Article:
In United States v. Lindsey, 736 F.2d 433, 437 (7th Cir. 1984), this court followed other circuits in reading the mail fraud statute expansively and giving it a broad interpretation.Summary of this case from United States v. Draiman
Argued December 2, 1983.
Decided June 13, 1984.
John J. Casey, Casey Casey, Springfield, Ill., for defendant-appellant.
Patrick J. Chesley, Asst. U.S. Atty., Springfield, Ill., for plaintiff-appellee.
Appeal from the United States District Court for the Central District of Illinois.
Appellant, Dean Lindsey, appeals from a six count conviction for mail fraud, 18 U.S.C. § 1341. Lindsey allegedly devised and carried out a scheme to defraud automobile dealers and consumers by exchanging Illinois vehicle titles containing the letters "S.V." (salvage vehicle) for Missouri titles which did not contain any notation that the vehicles had previously been salvaged. He then sold the vehicles, apparently without informing the purchasers that the cars had been salvaged, and thereby received an inflated price for them. On appeal, Lindsey contends that: 1) the District Court erred in ruling that the Illinois statute requiring the "S.V." designation on the certificate of title was for the purpose of protecting consumers and that a concealment of the "S.V." by circumventing the law was fraud as to possible subsequent consumers; and 2) the court erred in ruling that the compulsory mailing of certificates of title by the Secretary of State's Office satisfied the mailing requirement of the mail fraud statute. After a full review of the record, we find Lindsey's arguments to be without merit and therefore affirm the convictions.
18 U.S.C. §  (1980) states:
Whoever, having devised or intending to devise any scheme or artifice to defraud, or for obtaining money or property by means of false or fraudulent pretenses, representations, or promises, or to sell, dispose of, loan, exchange, alter, give away, distribute, supply, or furnish or procure for unlawful use any counterfeit or spurious coin, obligation, security or other article, or anything represented to be or intimated or held out to be such counterfeit or spurious article, for the purpose of executing such scheme or artifice or attempting so to do, places in any post office or authorized depository for mail matter or thing whatever to be sent or delivered by the Postal Service, or takes or receives therefrom, any such matter or thing, or knowingly causes to be delivered by mail according to the direction thereon, or at the place at which it is directed to be delivered by the person to whom it is addressed, any such matter or thing shall be fined not more than $1,000 or imprisoned not more than five years, or both.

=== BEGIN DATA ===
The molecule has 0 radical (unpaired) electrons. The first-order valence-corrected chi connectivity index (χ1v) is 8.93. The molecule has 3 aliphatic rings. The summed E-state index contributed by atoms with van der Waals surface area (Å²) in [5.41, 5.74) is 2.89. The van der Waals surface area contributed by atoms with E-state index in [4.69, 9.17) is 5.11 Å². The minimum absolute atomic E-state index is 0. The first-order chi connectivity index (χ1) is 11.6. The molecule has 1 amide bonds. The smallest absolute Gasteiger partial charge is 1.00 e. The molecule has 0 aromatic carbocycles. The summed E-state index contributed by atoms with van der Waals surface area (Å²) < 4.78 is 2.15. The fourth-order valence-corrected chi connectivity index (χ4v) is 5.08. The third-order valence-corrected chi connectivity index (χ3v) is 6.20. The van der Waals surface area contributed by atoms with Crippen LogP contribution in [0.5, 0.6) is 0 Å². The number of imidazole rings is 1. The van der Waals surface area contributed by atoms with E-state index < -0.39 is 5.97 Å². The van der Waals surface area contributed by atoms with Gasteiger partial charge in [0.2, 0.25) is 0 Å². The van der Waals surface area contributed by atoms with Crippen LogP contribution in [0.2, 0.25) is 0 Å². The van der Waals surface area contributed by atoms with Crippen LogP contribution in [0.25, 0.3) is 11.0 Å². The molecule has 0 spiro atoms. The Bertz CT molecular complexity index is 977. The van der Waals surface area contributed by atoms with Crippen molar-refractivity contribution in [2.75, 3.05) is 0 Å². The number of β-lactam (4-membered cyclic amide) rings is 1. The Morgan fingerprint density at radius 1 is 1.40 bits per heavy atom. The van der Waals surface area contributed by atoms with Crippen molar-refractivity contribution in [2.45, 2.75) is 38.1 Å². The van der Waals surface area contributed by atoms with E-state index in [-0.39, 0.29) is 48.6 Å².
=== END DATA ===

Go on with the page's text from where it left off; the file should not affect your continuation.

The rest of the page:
The basic facts of this case are not in dispute. Illinois law requires a certificate of title to bear the initials "S.V." when a salvage certificate has previously been issued on the vehicle. Ill.Rev.Stat., 1981, ch. 95 1/2 ¶ 3.118.1. A salvage certificate is generally issued to an insurance company which has paid a total loss claim on a wrecked automobile. In addition, the Illinois Secretary of State's Office sends a post card to any consumer who is issued a title with "S.V." on it explaining that the automobile purchased is a salvaged vehicle. Because consumers are generally wary of purchasing salvaged vehicles, used car dealers usually will not pay as much for a car with a title marked "S.V."